Swelling is one of the most popular complications following cat spaying besides infection, internal bleeding, and incision breakdown. Keep on reading to find out more about cat spay incision lump.

Cat Spay Incision Lump

Spaying is a normal process in raising a pet, in particular, cat in the sense that it helps control the pet population while preventing potential behavioral and medical problems, allowing them to lead a healthy life. However, not every spaying case leaves your cat in a completely normal condition. She may develop negative reactions to spaying like lumps appearing near the incision area. What you need to do is to learn about cat spay incision lump to find out the suitable solutions.

Cat spaying, or female neutering, is a surgical operation aimed at removing the reproductive system of female cats, which is often carried out by a veterinarian. The organs taken out include ovaries, uterus, and fallopian system. Almost every cat should receive this treatment so that the cat population can stay under control. Moreover, cat behavior may be modified while genetic feline diseases cans stay under control, thereby maintaining the female cats’ overall health. Though neutering is a commonly safe procedure, some cat spaying complications may follow. It depends greatly on the vet’s technique, sutured materials used, and the patient’s own medical background. Take possible symptoms into account before letting this operation happen.

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Normal cat spay incision lump

It is rather normal that a non-painful swelling appears under the incision a week or a few days after surgery. This is just a suture reaction – the body’s way of working on the sutures. A minority of animals show a reaction and these types of lumps normally take several days to shrink.

However, in some special cases, there is redness or green-yellow discharge near the incision. Though the lump might be a normal reaction, you need to take abnormal signs into account: it tends to grow, other swelling occurs or her skin is warm to touch. In addition, be careful about signs indicative of pain, lethargy or lack of appetite for eating.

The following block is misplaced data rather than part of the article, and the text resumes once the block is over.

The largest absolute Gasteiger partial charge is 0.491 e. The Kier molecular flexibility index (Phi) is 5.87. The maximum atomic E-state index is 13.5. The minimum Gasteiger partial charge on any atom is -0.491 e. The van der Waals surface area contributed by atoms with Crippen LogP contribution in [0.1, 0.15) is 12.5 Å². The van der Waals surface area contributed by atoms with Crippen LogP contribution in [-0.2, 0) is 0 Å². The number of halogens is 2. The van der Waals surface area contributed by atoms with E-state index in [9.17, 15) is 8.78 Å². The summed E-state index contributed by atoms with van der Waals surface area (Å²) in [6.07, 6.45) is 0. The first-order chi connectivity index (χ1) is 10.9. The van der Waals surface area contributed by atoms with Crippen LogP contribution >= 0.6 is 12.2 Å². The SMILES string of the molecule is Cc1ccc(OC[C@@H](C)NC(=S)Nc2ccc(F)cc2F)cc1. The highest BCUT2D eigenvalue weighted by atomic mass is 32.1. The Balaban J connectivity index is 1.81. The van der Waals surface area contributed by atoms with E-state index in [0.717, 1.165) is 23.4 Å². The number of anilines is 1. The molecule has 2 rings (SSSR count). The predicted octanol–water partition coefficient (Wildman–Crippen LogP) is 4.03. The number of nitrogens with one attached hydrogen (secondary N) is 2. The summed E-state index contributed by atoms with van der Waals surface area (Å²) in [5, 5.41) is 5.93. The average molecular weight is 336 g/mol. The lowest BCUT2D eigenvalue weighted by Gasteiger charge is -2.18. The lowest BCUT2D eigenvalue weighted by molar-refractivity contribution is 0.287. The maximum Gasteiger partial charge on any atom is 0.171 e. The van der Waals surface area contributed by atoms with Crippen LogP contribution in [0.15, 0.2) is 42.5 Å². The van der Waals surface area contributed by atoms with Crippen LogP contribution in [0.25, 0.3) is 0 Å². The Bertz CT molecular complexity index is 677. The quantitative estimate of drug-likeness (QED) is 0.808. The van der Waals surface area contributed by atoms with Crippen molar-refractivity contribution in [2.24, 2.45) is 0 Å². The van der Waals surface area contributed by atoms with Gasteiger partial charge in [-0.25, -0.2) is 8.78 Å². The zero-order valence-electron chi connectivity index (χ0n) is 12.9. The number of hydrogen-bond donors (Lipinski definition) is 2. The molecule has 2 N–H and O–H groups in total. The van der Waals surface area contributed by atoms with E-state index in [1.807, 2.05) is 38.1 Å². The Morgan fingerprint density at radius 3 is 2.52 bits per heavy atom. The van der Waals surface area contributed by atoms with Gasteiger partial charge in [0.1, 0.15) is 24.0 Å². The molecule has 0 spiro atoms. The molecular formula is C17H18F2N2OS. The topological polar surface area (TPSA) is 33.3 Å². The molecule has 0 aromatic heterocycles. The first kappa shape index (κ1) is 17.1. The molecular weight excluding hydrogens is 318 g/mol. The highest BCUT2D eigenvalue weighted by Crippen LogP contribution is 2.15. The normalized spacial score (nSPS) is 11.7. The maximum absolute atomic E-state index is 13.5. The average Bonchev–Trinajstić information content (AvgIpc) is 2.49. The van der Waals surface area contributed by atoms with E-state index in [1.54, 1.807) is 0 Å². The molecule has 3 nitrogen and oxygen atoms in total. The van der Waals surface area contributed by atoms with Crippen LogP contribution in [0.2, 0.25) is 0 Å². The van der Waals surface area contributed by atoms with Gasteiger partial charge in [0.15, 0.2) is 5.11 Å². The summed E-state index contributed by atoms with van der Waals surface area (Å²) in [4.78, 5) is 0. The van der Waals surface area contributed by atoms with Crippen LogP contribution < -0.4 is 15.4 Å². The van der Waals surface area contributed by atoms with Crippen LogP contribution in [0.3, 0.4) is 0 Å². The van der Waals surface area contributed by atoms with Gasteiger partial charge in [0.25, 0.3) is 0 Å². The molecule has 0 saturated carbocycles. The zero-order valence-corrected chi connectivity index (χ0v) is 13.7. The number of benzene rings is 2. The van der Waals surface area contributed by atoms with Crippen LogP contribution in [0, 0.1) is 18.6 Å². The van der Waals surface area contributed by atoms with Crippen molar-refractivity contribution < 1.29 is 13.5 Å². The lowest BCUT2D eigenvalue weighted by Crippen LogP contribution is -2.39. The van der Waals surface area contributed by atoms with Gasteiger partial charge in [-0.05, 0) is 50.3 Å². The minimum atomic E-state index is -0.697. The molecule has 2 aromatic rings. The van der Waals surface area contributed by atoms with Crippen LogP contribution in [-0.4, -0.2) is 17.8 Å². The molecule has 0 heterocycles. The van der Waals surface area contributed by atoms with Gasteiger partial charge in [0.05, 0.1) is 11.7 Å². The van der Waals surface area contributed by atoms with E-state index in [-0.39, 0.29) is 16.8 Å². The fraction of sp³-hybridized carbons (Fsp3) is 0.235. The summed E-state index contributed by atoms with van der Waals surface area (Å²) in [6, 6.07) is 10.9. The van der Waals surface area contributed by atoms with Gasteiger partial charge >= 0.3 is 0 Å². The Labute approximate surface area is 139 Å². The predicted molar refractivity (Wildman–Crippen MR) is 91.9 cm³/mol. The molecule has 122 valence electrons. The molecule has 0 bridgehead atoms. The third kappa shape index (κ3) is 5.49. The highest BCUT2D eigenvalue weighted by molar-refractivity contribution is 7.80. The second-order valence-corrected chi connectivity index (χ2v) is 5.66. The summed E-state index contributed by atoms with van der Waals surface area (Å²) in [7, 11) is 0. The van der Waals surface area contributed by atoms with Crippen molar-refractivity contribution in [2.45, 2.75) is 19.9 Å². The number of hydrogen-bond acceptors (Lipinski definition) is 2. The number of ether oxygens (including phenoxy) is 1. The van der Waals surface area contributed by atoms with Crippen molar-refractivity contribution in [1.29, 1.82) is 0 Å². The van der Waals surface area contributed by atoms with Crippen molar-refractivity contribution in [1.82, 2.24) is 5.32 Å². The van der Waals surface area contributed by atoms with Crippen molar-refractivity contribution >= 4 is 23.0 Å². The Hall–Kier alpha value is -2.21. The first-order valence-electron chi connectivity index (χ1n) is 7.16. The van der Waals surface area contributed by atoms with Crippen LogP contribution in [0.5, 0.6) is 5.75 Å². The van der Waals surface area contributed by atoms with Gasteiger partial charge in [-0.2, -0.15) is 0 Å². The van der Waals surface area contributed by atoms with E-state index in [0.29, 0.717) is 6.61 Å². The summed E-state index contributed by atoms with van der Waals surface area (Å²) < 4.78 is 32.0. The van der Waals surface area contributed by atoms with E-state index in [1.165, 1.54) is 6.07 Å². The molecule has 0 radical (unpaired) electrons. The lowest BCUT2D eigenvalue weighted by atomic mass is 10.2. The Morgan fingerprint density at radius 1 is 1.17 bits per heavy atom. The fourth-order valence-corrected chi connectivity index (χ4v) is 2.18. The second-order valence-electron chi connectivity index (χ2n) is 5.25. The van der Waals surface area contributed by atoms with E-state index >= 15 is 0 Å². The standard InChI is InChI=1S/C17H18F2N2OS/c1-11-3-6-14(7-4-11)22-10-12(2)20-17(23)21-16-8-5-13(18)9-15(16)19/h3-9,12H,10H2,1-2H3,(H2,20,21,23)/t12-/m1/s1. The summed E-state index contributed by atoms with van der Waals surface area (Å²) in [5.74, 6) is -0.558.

Types of cat spay incision lump

Types of cat spay incision lump


A seroma is a large lump which forms at a surgical site such as the middle of a cat’s tummy when there is a gap left in the subcutaneous fat layer. This happens as a result of the surgical process or the animal’s licking the incision site excessively. Or else, if the cat runs around too much, it can cause seromas as well.

Normally, seromas will eventually shrink and don’t require any specific treatment. To reduce discomfort, you can give your furry friend feline painkillers, curb her movement, prevent licking while placing cold compresses on the lump.


A hernia is a kind of spay incision lump that forms when the animal’s abdominal wall sutures break down, enabling fats, intestines, and other internal organs to go out of the abdominal cavity and enter the space under the skin. Hernias can be either small and inconsequential or large and life-threatening, depending on which organs find their way out of the abdomen.

In this condition, treatment often involves surgical repair. Emergency surgical repair is necessary in case a piece of bowel becomes strangulated or the bladder exits through the hernial ring. With trapped bladders or strangulated bowels, animals are very sick, so keep an eye on their prognosis.